Dinner with Oscar: Vice


Vice is the latest-released film that was nominated for a Best Picture Academy Award. I saw it in theaters and, after thinking about what to say about it these past few weeks since the nominations were announced, here’s what I’ve come down to: I don’t think this movie should have been nominated for best picture or best director.

I think all nominations in the acting categories are well deserved. Christian Bale will almost certainly win disappearing into the role of Dick Cheney. I don’t think Sam Rockwell will or should defeat Mahershala Ali, but he was a thoroughly entertaining dunce as George W. Bush. Amy Adams was my favorite part of the film as Lynne Cheney (best supporting actress is an incredibly tough category this year but it would be really nice to see her win after six nominations). I haven’t seen either of the other two films nominated for hair and makeup (Border and Mary Queen of Scots) but Vice is an obvious candidate for that award.

I didn’t hate it, I just didn’t think it was a great film. Or even a very good film. It was an OK film.

I think part of the problem was the nontraditional character situation. Obviously, director Adam McKay was out to demonstrate a particular point: that this man, Dick Cheney, seized an unprecedented amount of power in the American political system and what he did with that power had drastically negative effects. This is not a sympathetic character. An interesting one, maybe, but not one that audiences are expected to like.

This can be done. There are plenty of well-done stories filled with thoroughly unlikable people, but this wasn’t one of them. It seemed to me that it couldn’t figure its own tone out.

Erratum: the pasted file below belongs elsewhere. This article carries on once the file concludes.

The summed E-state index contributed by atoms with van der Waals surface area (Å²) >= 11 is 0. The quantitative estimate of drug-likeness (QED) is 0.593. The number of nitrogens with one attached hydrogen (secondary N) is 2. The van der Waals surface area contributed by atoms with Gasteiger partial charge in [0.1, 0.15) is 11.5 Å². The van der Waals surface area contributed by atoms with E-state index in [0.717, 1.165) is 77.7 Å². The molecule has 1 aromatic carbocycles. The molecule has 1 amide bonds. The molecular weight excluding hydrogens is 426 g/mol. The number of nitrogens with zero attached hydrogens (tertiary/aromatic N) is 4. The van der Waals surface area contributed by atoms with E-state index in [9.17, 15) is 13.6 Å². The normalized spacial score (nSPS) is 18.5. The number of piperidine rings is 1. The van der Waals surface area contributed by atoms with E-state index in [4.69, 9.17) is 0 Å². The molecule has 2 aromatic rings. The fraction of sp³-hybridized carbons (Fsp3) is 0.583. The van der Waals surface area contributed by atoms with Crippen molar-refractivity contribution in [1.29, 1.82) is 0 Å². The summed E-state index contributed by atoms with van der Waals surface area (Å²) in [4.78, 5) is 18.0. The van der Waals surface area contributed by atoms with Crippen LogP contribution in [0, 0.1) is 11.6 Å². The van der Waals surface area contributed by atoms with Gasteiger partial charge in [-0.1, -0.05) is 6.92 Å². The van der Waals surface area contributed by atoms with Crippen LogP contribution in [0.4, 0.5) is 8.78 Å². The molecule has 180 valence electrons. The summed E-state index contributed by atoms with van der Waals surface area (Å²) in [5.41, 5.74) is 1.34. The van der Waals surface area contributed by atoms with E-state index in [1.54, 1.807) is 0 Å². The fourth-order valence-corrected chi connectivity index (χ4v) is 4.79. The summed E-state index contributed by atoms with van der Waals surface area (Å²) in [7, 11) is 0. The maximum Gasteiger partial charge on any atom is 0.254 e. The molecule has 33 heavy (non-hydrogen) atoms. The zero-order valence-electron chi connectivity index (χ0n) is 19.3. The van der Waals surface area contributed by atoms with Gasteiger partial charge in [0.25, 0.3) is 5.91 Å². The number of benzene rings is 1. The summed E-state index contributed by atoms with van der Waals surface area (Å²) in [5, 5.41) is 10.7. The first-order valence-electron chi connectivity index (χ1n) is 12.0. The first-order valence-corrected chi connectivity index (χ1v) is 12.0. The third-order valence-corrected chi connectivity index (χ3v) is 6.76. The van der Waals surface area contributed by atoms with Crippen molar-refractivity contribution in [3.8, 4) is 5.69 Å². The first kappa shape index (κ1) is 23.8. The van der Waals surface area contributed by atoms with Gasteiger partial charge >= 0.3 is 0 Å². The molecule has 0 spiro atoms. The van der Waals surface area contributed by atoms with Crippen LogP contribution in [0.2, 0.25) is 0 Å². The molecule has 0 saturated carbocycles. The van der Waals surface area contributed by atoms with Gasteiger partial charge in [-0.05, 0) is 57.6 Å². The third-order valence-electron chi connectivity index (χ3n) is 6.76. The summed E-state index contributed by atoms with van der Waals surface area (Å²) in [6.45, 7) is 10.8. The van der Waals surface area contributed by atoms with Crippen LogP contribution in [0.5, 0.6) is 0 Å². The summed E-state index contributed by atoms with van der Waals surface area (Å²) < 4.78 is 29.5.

I think the film does a great job with weaving together complicated political history and presenting it in a way that is not just comprehensible, but also entertaining (like McKay did with economic issues in The Big Short). But the contempt with which the characters are treated makes this film, for me, not compelling.

And I get it. I’m not defending Dick Cheney or anyone else in this film. It’s just that I think sometimes the film is confused about what it’s trying to say. It’s hard to tell a story about someone unlikable and get an audience involved in that story. It may be one of the hardest things to do in storytelling, and it was ambitious. But it often seemed jumbled: is the film trying to demonize him, or humanize him?

I suspect it was trying to present a picture of a human man doing what he thought was best, but where it fell flat was the film was also judging him out of the corner of its mouth at the same time. In that way, it wasn’t fairly presenting a picture to the audience and, as a viewer, I wasn’t sure how I was supposed to feel.

What to make: The only food I really remember being consumed in this movie is George W. Bush devouring what I think is fried chicken with gusto. I already recommended fried chicken (I just really like fried chicken, OK?). Apparently, before his first heart attack, Cheney ate a lot of donuts and no one would be mad at seeing donuts at a potluck spread. Also, he says his favorite food is spaghetti, which would be kind of a fun and unusual thing to bring to a party or an easy thing to make if you’re hosting an Oscars dinner party.

I also seem to remember him drinking a lot of scotch, or beer in the beginning. So you could also go in that direction. You have a lot of options here.